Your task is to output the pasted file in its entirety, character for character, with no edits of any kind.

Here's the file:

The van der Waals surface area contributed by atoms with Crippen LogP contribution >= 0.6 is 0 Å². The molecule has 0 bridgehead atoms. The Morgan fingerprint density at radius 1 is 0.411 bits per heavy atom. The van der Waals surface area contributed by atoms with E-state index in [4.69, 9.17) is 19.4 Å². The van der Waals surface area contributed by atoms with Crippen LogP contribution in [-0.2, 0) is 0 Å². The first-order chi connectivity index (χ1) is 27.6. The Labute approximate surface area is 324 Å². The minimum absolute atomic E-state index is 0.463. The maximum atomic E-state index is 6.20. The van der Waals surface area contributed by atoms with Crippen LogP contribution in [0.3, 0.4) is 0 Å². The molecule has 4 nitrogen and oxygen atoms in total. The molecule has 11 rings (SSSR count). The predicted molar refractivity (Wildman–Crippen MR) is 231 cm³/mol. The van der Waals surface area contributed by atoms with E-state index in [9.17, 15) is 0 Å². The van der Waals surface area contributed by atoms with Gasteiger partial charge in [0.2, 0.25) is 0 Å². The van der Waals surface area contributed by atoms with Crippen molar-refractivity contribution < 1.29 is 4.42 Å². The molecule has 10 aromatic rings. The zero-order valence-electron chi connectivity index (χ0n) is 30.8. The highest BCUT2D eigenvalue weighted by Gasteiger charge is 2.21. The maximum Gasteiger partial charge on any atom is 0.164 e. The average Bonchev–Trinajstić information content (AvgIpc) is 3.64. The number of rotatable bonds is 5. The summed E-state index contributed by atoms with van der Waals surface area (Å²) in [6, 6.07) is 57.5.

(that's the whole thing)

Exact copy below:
The van der Waals surface area contributed by atoms with Crippen LogP contribution >= 0.6 is 0 Å². The molecule has 0 bridgehead atoms. The Morgan fingerprint density at radius 1 is 0.411 bits per heavy atom. The van der Waals surface area contributed by atoms with E-state index in [4.69, 9.17) is 19.4 Å². The van der Waals surface area contributed by atoms with Crippen LogP contribution in [-0.2, 0) is 0 Å². The first-order chi connectivity index (χ1) is 27.6. The Labute approximate surface area is 324 Å². The minimum absolute atomic E-state index is 0.463. The maximum atomic E-state index is 6.20. The van der Waals surface area contributed by atoms with Crippen LogP contribution in [0.3, 0.4) is 0 Å². The molecule has 4 nitrogen and oxygen atoms in total. The molecule has 11 rings (SSSR count). The predicted molar refractivity (Wildman–Crippen MR) is 231 cm³/mol. The van der Waals surface area contributed by atoms with E-state index in [9.17, 15) is 0 Å². The van der Waals surface area contributed by atoms with Gasteiger partial charge in [0.2, 0.25) is 0 Å². The van der Waals surface area contributed by atoms with Crippen molar-refractivity contribution < 1.29 is 4.42 Å². The molecule has 10 aromatic rings. The zero-order valence-electron chi connectivity index (χ0n) is 30.8. The highest BCUT2D eigenvalue weighted by Gasteiger charge is 2.21. The maximum Gasteiger partial charge on any atom is 0.164 e. The average Bonchev–Trinajstić information content (AvgIpc) is 3.64. The number of rotatable bonds is 5. The summed E-state index contributed by atoms with van der Waals surface area (Å²) in [6, 6.07) is 57.5.